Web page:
Original Editor - Rachael Lowe
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A wrist sprain is an injury to the ligaments of the wrist region, including the ligaments connecting the carpal bones and the ligaments connecting the proximal row of carpal bones with the radius and the ulna. By injury we mean that the ligaments are partially or completely torn. [1,4]
There are three grades: 
1. A mild overstretching of the ligaments, without joint instability.
2. A partial rupture of the ligaments, with no or mild joint instability.
3. A complete rupture of a ligament with severe joint instability.
Clinically Relevant Anatomy
There are two types of wrist sprains, namely radial and ulnar wrist sprain.
The radial wrist sprain is most common, with mostly an injury of the ligaments connecting the lunate with the scaphoid, including the scapholunate ligament and the radioscapholunate ligament. 
In case of an ulnar wrist sprain, it can be a torn of the ligaments of the triangular fibrocartilagenous complex or the luno-triquetrum complex. 
The most common mechanism of injury is a fall on an outstretched arm/hand, with an important impact on the thenar eminence, combined with a dorsiflexion, an ulnar deviation and intercarpal supination-stress. The gravity and the pattern of the injury are depending on the angle, power and the length of the impact during the fall. [2,4]
When a patient has functional disorders and pain after an acute wrist trauma, we want to know whether there is a fracture or not. In most cases they will take an X-ray to set up a diagnosis. At this moment a group of scientists is trying to set up the ‘Amsterdam Wrist Rules’, like we already know the ‘Ottawa ankle rules’. The purpose of their study is to set up guidelines that should be followed in making a decision whether you should take an X-ray of the wrist or not. 
We will start the examination with the anamnesis. During this questionnaire, we want to learn more about the origin of the injury and we can already ask if there are (according to the patient) any functional disorders. Let the patient describe the symptoms, the most frequent complaint is ‘pain’, let the patient define this pain. It will also be important to ask about the expectations of the therapy. And you can gather information about previous injuries and any possible factors that can hamper the healing process. [5,8,9]
After the anamnesis, you should do an inspection of the injured wrist, by comparing it to the other wrist. A sprained wrist can be swollen, red, tender and warm to touch. [1,5,8,9]
When you have finished the inspection, you can palpate the wrist with all her structures. Most of the structures in the wrist are very good palpable, but swelling can hinder you palpation and the palpation can be painful for the patient. [2,10]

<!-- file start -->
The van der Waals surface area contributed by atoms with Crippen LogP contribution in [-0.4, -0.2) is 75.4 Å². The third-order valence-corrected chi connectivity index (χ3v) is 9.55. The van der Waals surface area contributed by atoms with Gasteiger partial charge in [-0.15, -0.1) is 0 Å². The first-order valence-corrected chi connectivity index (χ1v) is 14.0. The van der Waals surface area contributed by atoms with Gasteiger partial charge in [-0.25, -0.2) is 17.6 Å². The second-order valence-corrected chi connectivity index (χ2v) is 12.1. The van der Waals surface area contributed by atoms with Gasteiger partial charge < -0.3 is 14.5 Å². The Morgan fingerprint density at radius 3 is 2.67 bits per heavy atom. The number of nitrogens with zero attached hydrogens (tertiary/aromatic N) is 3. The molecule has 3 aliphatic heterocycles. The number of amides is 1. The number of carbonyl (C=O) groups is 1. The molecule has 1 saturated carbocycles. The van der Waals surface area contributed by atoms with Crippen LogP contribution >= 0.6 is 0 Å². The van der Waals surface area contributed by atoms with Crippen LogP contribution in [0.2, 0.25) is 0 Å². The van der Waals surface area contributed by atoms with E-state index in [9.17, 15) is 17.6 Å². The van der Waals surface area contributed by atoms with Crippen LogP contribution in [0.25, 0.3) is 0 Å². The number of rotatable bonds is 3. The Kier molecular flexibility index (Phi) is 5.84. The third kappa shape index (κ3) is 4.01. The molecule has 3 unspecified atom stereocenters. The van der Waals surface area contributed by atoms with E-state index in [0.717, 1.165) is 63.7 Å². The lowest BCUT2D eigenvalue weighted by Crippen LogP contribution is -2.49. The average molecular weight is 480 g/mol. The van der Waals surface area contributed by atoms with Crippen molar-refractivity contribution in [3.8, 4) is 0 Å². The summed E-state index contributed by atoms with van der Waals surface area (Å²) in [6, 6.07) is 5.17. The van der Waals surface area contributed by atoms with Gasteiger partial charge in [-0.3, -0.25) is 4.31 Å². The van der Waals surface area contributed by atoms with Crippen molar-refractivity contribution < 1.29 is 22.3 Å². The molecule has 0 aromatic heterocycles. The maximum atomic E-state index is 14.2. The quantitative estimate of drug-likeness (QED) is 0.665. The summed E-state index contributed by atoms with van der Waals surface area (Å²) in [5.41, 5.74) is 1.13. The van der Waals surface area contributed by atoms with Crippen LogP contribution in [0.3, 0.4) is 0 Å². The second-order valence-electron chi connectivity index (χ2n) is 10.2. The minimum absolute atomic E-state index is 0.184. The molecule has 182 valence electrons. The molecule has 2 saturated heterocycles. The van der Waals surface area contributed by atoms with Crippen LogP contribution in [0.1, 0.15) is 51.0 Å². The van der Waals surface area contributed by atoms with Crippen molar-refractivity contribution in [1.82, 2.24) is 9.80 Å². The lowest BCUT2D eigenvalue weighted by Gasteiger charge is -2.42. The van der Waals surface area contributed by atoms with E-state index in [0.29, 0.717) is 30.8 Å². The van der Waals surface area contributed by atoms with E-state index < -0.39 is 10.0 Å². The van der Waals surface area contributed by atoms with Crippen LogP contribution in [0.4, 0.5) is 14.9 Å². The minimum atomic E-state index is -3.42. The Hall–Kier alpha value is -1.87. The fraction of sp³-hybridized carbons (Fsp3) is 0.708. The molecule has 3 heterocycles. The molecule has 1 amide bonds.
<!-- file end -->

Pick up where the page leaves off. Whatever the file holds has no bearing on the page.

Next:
After palpation, you should test each articulation in search of pain, abnormal motion or crepitus. The physiological movement of the wrist can be examined by simple tests of the palmar flexion, dorsiflexion, radial deviation and ulnar deviation. 
You should also test the functional movement by letting the patient do things like catching, pinching, holding and managing simple objects. 
When there is a severe swelling, you can expect that even the smallest mobilizations will be very painful for the patient. [5,9]
Next, you can do a resistance examination, to examine whether the muscle strength is still normal. You should do this for flexion (Fig.5), extension and ulnar and radial deviation. 
Beware this can be very painful or even impossible for patients with a severe wrist sprain, when the passive mobilizations are already painful and not fully practicable.
The results of your tests and thus the functional disorders will depend on the severity of the injury. [2,5,9]
You can also run some more specific provocative wrist tests [2,5,10]:
- Scaphoid Watson shift test
- fingerextensions against resistance
- Midcarpal test
- Distal radioulnar joint test
- Triangular fibrocartilage complex stress test
- Triangular fibrocartilage complex stress test with compression
- Gripping rotatory impaction test
These tests will give you more information about which ligaments are (partially) ruptured and instability of the wrist. 
If you want to learn more about the provocative tests and their relation to instability, you can consult this website: http://www.maitrise-orthop.com/corpusmaitri/orthopaedic/dumontier_synth/dumontier_us.shtml
For the evidence of the tests, refer to this article: http://www.ncbi.nlm.nih.gov/pubmed/22093123
Physical therapy management
At first, you should follow the R.I.C.E. method:
1. Rest: Stop the activity and use of the injured wrist for 48 hours or until the pain and the swelling has subsided. 
2. Ice: Apply a cold pack (wrapped in a towel) or a bag of crushed ice to the sprained wrist, for about 15 minutes, several a day for several days. Don’t ice it for more than 20 minutes at a time! 
Cryotherapy will create a superficial vasoconstriction, so that the local blood flow and haemorrhage decrease. 
There is some discussion about the effectiveness of cryotherapy, most studies approve the fact that cryotherapy has a pain-decreasing effect. There are also indications that cryotherapy would influence the inflammation, but more and bigger studies are required to prove evidence. [2,3]
3. Compression: Wrap the wrist with an elastic compression bandage and limit swelling. The bandage should push the edema fluid away from the injured tissue. Start wrapping at the base of the fingers and stop just below the elbow, so that you wrap in the direction of the heart. The wrap should be snug, but be careful not cutting off circulation. [1,7]
4. Elevate: Try to keep the wrist above heart level as often as possible, during two days. This will help drain fluid and reduce swelling around the wrist.
Nonsteroidal anti-inflammatory drugs are also recommended. [1,7]
In case of a severe wrist sprain it can be recommended to immobilize the wrist. In some rare cases a surgery may be needed to repair a ligament that was torn completely.